The whole fat lady department was entirely too depressing, so I decided to check out the rest of the store which is, as I have said, enormous.

I passed through the baby section, which is even larger than the ladies' section, and did a zig zag through the aisles of various foodstuffs, picking up things that looked interesting, like cocoa roast almonds and jalapeno tortillas. I was just starting to think that you could buy all of your foods here if only they had fresh produce, when I came upon the fresh produce section. Of course, their potatoes, for example, were $1.29 each (because they were individually wrapped), so it was not exactly someplace you would regularly come for your food stuffs, but they did have Yoplait yogurt on sale for 50 cents a container, nearly half of what I pay in the stores where I normally shop.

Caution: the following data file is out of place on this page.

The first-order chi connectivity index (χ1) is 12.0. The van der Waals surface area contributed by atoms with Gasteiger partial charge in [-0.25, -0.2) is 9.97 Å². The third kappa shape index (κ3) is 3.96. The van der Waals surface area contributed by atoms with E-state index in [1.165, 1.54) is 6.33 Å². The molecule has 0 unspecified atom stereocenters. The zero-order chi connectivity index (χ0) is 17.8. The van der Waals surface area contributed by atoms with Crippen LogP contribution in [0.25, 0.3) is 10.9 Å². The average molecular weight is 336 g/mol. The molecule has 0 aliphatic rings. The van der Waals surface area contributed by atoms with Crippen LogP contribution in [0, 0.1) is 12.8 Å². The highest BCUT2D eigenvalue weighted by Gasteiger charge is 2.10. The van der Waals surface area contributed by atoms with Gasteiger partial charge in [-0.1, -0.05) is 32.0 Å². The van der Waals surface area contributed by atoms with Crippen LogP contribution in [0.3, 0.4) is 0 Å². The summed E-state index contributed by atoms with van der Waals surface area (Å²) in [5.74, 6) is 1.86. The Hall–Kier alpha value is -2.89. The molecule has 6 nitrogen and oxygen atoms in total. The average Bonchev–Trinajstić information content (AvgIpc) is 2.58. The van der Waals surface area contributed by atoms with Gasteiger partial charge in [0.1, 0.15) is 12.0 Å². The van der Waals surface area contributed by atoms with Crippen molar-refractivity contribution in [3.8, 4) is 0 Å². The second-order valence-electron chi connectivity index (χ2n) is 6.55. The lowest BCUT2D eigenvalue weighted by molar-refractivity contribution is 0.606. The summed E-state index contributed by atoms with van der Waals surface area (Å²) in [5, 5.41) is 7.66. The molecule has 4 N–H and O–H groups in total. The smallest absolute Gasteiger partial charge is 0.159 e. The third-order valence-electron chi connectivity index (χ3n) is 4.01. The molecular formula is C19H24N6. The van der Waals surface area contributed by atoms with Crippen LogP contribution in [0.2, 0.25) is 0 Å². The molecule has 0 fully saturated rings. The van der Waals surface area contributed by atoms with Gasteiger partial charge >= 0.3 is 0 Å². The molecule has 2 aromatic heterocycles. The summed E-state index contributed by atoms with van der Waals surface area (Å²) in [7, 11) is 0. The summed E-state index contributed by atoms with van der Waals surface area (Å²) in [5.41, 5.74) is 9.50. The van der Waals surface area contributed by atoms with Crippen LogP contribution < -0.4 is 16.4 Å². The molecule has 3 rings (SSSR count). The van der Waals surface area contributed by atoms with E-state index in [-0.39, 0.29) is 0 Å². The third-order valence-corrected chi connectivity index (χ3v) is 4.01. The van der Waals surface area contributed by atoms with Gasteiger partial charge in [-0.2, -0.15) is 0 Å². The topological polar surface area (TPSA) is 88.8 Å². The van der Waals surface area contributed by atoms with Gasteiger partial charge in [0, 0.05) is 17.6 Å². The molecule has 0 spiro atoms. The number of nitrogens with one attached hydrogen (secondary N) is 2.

T_Pancake.jpg (58199 bytes)I went through the kitchen gadgets section to see if there was anything there I couldn't live without. I was intrigued to see this "batter dispenser" for use with pancake batter.

I have one of those gadgets too. I call it "a spoon." Amazing what people will pay $15 for! I decided I could live without the batter dispenser.

By the time I'd seen most of the store, I had walked farther than I usually do on the treadmill, so I figured it was a good exercise if nothing else. But I had also managed to find nearly $100 worth of miscellaneous sundries, so I had something to show for my hour walking around the big box store.

And best of all, I had dinner not only for tonight, but for tomorrow night as well, so I don't have to think about what to cook for two whole nights. That's always a good day.

1 comment:

Jan said...

We passed this on our way to the play on Sunday and noted the fairly full parking lot. If that was only the people who wanted a Target, they're doing well, but we assume there are people who have converted since it was built.